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Articles for the keyword(s) "Enforcement of foreign judgments: common law"

"The Hague and the Ditch: The Trans-Tasman Judicial Area and the Choice of Court Convention"

Reid Mortensen, 2009

Following an analysis of the history and current context of the proposed Trans-Tasman regime (within the CER framework), this article explores the comparative value of the Hague Convention on Choice of Court Agreements for Australia and New Zealand. Although the Convention and the proposed Trans-Tasman regime are profoundly different, the author concludes that the adoption of the Convention would provide an opportunity for both countries to increase certainty in international trade and commercial relationships. More specifically, reference to the Convention would address the risk of lis pendens and incompatible judgments in the proposed Trans-Tasman regime.

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"Judgments Extension under CER"

Reid Mortensen, 1999

This article discusses the Closer Economic Relations (CER) Trade Agreement entered into between New Zealand and Australia in 1983 with specific reference to the removal of legal impediments to trade. The author criticises the CER scheme as it does little to improve the efficiency in respect of trans-Tasman judgment extensions. An in-depth analysis follows into alternative mechanisms available for judgment enforcement, with specific reference to the European and Australian models. The author concludes with proposals for the adoption of a “direct jurisdiction” model for the CER scheme.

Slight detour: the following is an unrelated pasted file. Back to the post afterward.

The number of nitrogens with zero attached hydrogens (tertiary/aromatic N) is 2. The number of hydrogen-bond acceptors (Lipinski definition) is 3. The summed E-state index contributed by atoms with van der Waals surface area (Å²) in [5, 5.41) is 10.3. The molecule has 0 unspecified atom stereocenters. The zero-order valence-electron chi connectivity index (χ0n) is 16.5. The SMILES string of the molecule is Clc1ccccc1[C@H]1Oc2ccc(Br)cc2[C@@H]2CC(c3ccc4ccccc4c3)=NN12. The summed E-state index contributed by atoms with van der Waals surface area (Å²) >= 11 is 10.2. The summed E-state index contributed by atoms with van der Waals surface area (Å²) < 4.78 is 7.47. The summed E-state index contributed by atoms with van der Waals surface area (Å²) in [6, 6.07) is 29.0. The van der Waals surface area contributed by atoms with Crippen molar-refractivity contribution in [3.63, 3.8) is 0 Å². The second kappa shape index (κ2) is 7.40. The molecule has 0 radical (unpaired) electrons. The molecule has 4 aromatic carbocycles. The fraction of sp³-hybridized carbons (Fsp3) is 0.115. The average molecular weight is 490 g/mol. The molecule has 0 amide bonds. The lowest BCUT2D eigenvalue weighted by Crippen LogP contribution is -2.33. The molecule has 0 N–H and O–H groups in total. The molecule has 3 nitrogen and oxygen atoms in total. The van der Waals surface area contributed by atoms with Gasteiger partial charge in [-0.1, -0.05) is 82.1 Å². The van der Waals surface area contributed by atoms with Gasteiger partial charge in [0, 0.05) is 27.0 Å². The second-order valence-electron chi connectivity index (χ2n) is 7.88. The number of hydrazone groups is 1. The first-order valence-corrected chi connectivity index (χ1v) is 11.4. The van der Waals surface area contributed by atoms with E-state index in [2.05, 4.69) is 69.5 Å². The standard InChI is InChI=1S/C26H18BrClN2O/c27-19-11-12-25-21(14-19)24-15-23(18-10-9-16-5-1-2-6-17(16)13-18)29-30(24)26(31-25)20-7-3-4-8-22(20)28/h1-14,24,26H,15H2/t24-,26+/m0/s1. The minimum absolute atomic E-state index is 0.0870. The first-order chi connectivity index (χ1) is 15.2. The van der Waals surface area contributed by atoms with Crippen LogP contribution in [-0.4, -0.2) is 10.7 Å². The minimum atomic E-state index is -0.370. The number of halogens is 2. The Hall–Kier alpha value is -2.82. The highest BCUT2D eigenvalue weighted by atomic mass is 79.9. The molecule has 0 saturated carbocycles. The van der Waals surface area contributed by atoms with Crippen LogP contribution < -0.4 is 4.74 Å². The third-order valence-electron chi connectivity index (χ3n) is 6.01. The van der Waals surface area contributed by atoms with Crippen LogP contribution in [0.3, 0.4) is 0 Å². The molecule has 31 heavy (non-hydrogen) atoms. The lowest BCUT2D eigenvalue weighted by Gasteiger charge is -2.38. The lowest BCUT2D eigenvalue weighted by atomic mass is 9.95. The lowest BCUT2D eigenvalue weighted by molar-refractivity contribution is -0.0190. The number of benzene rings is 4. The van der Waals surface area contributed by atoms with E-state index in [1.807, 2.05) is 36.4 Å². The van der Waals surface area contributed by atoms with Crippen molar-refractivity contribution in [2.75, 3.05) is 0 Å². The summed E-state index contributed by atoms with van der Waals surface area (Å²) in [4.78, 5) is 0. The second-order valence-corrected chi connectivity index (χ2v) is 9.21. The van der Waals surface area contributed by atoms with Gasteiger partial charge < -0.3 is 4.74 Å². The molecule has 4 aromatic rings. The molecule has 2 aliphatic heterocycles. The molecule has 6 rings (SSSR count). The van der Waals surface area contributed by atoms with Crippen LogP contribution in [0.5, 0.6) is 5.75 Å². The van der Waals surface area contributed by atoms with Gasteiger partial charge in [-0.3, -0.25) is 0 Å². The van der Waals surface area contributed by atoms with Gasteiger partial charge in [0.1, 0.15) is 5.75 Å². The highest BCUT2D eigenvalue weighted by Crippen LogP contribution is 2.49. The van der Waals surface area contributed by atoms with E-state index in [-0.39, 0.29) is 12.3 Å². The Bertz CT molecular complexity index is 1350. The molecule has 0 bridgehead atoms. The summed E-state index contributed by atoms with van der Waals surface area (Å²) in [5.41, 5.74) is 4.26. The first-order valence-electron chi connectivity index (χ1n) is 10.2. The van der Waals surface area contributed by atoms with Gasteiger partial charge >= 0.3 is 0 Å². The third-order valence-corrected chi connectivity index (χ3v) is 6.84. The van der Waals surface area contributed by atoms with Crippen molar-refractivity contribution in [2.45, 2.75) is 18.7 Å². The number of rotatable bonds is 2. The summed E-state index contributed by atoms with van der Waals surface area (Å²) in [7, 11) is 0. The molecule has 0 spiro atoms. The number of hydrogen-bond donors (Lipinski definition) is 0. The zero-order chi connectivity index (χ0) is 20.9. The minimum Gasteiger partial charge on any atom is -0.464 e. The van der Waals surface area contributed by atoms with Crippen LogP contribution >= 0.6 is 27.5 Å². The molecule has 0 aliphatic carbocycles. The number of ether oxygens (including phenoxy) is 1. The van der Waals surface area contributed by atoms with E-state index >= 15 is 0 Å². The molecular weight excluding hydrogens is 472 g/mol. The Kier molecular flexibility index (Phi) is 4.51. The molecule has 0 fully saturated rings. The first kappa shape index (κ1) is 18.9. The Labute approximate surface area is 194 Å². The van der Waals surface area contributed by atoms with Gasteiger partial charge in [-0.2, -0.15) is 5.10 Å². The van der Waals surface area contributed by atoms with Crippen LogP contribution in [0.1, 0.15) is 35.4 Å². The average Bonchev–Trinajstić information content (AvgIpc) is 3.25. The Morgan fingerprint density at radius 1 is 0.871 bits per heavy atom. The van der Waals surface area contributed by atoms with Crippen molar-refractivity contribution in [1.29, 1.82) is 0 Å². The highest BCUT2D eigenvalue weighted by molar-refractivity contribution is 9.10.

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“Enforcing Foreign Judgments at Common Law in New Zealand: Is the Concept of Comity Still Relevant?”

John Turner, 2013

In this article, the author explores the role of comity as the theoretical basis of the enforcement of foreign judgments at common law in New Zealand. The author outlines the development of the concept of comity from its historical origins involving the promotion of reciprocity between courts to its modern iteration based on the recognised desirability of the enforcement of a debt obligation that binds defendants. The author’s thesis is that comity alone, in both its historical and modern conceptions, is an inadequate theoretical basis for the enforcement of foreign judgments. Instead, the author suggests that the use of comity as a basis for enforcement should be buttressed by a strong commitment by the courts to meeting the needs of international trade and commerce.